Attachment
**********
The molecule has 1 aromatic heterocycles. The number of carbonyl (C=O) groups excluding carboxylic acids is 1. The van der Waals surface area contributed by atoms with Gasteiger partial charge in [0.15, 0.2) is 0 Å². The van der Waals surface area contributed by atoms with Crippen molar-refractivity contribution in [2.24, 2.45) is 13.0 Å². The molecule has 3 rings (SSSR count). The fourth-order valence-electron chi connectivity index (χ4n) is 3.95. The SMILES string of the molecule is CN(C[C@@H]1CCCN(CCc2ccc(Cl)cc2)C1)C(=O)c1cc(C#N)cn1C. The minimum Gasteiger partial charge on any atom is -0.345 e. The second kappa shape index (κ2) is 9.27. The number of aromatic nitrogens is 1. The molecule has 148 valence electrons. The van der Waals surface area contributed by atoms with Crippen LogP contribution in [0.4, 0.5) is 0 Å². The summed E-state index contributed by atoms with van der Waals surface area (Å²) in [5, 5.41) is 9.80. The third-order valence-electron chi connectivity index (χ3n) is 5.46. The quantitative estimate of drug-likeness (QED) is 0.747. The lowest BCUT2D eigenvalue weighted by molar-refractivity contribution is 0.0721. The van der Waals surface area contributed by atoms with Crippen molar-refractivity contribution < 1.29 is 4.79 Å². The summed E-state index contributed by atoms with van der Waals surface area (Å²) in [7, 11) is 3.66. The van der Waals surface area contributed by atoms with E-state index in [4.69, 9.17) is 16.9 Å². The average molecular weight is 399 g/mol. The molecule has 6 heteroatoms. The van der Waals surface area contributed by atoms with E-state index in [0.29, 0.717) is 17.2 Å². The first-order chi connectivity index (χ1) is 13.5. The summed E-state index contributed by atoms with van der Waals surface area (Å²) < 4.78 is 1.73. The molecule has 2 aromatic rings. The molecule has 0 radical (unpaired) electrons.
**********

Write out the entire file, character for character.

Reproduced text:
The molecule has 1 aromatic heterocycles. The number of carbonyl (C=O) groups excluding carboxylic acids is 1. The van der Waals surface area contributed by atoms with Gasteiger partial charge in [0.15, 0.2) is 0 Å². The van der Waals surface area contributed by atoms with Crippen molar-refractivity contribution in [2.24, 2.45) is 13.0 Å². The molecule has 3 rings (SSSR count). The fourth-order valence-electron chi connectivity index (χ4n) is 3.95. The SMILES string of the molecule is CN(C[C@@H]1CCCN(CCc2ccc(Cl)cc2)C1)C(=O)c1cc(C#N)cn1C. The minimum Gasteiger partial charge on any atom is -0.345 e. The second kappa shape index (κ2) is 9.27. The number of aromatic nitrogens is 1. The molecule has 148 valence electrons. The van der Waals surface area contributed by atoms with Crippen LogP contribution in [0.4, 0.5) is 0 Å². The summed E-state index contributed by atoms with van der Waals surface area (Å²) in [5, 5.41) is 9.80. The third-order valence-electron chi connectivity index (χ3n) is 5.46. The quantitative estimate of drug-likeness (QED) is 0.747. The lowest BCUT2D eigenvalue weighted by molar-refractivity contribution is 0.0721. The van der Waals surface area contributed by atoms with Crippen molar-refractivity contribution < 1.29 is 4.79 Å². The summed E-state index contributed by atoms with van der Waals surface area (Å²) in [7, 11) is 3.66. The van der Waals surface area contributed by atoms with E-state index in [4.69, 9.17) is 16.9 Å². The average molecular weight is 399 g/mol. The molecule has 6 heteroatoms. The van der Waals surface area contributed by atoms with E-state index in [0.29, 0.717) is 17.2 Å². The first-order chi connectivity index (χ1) is 13.5. The summed E-state index contributed by atoms with van der Waals surface area (Å²) < 4.78 is 1.73. The molecule has 2 aromatic rings. The molecule has 0 radical (unpaired) electrons.